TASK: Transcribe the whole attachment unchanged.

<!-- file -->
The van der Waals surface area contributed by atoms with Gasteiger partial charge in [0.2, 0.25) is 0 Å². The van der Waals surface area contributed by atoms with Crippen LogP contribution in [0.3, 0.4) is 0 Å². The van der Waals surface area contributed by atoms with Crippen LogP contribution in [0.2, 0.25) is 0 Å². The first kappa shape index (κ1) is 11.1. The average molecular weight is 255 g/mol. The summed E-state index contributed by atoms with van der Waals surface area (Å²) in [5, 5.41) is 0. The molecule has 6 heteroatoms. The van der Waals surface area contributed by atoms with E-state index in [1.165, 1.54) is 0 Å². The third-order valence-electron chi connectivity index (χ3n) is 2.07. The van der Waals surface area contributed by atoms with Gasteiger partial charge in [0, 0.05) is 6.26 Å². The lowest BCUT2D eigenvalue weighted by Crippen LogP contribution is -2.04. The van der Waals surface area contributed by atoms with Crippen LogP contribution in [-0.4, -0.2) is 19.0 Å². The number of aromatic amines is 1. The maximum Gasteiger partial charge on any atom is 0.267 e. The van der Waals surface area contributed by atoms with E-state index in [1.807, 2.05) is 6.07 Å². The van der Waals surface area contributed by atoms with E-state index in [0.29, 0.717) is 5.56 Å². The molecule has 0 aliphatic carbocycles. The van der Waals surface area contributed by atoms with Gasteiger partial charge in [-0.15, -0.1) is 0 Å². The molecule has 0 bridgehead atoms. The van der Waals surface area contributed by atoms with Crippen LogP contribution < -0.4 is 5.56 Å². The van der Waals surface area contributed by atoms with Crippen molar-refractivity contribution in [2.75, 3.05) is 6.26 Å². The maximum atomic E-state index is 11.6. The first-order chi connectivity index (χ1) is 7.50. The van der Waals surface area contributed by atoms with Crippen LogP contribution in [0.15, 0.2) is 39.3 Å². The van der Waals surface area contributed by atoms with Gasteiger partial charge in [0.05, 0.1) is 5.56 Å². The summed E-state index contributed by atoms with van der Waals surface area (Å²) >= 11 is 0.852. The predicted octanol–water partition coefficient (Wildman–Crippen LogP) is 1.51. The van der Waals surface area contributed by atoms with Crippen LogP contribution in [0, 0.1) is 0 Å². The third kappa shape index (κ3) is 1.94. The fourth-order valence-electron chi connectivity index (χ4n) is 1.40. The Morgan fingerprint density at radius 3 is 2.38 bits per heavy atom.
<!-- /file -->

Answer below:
The van der Waals surface area contributed by atoms with Gasteiger partial charge in [0.2, 0.25) is 0 Å². The van der Waals surface area contributed by atoms with Crippen LogP contribution in [0.3, 0.4) is 0 Å². The van der Waals surface area contributed by atoms with Crippen LogP contribution in [0.2, 0.25) is 0 Å². The first kappa shape index (κ1) is 11.1. The average molecular weight is 255 g/mol. The summed E-state index contributed by atoms with van der Waals surface area (Å²) in [5, 5.41) is 0. The molecule has 6 heteroatoms. The van der Waals surface area contributed by atoms with E-state index in [1.165, 1.54) is 0 Å². The third-order valence-electron chi connectivity index (χ3n) is 2.07. The van der Waals surface area contributed by atoms with Gasteiger partial charge in [0, 0.05) is 6.26 Å². The lowest BCUT2D eigenvalue weighted by Crippen LogP contribution is -2.04. The van der Waals surface area contributed by atoms with Crippen LogP contribution in [-0.4, -0.2) is 19.0 Å². The number of aromatic amines is 1. The maximum Gasteiger partial charge on any atom is 0.267 e. The van der Waals surface area contributed by atoms with E-state index in [1.807, 2.05) is 6.07 Å². The van der Waals surface area contributed by atoms with E-state index in [0.29, 0.717) is 5.56 Å². The molecule has 0 aliphatic carbocycles. The van der Waals surface area contributed by atoms with Gasteiger partial charge in [-0.15, -0.1) is 0 Å². The molecule has 0 bridgehead atoms. The van der Waals surface area contributed by atoms with Crippen LogP contribution < -0.4 is 5.56 Å². The van der Waals surface area contributed by atoms with Crippen molar-refractivity contribution in [2.75, 3.05) is 6.26 Å². The maximum atomic E-state index is 11.6. The first-order chi connectivity index (χ1) is 7.50. The van der Waals surface area contributed by atoms with Crippen LogP contribution in [0.15, 0.2) is 39.3 Å². The van der Waals surface area contributed by atoms with Gasteiger partial charge in [0.05, 0.1) is 5.56 Å². The summed E-state index contributed by atoms with van der Waals surface area (Å²) >= 11 is 0.852. The predicted octanol–water partition coefficient (Wildman–Crippen LogP) is 1.51. The van der Waals surface area contributed by atoms with Crippen LogP contribution in [0, 0.1) is 0 Å². The third kappa shape index (κ3) is 1.94. The fourth-order valence-electron chi connectivity index (χ4n) is 1.40. The Morgan fingerprint density at radius 3 is 2.38 bits per heavy atom.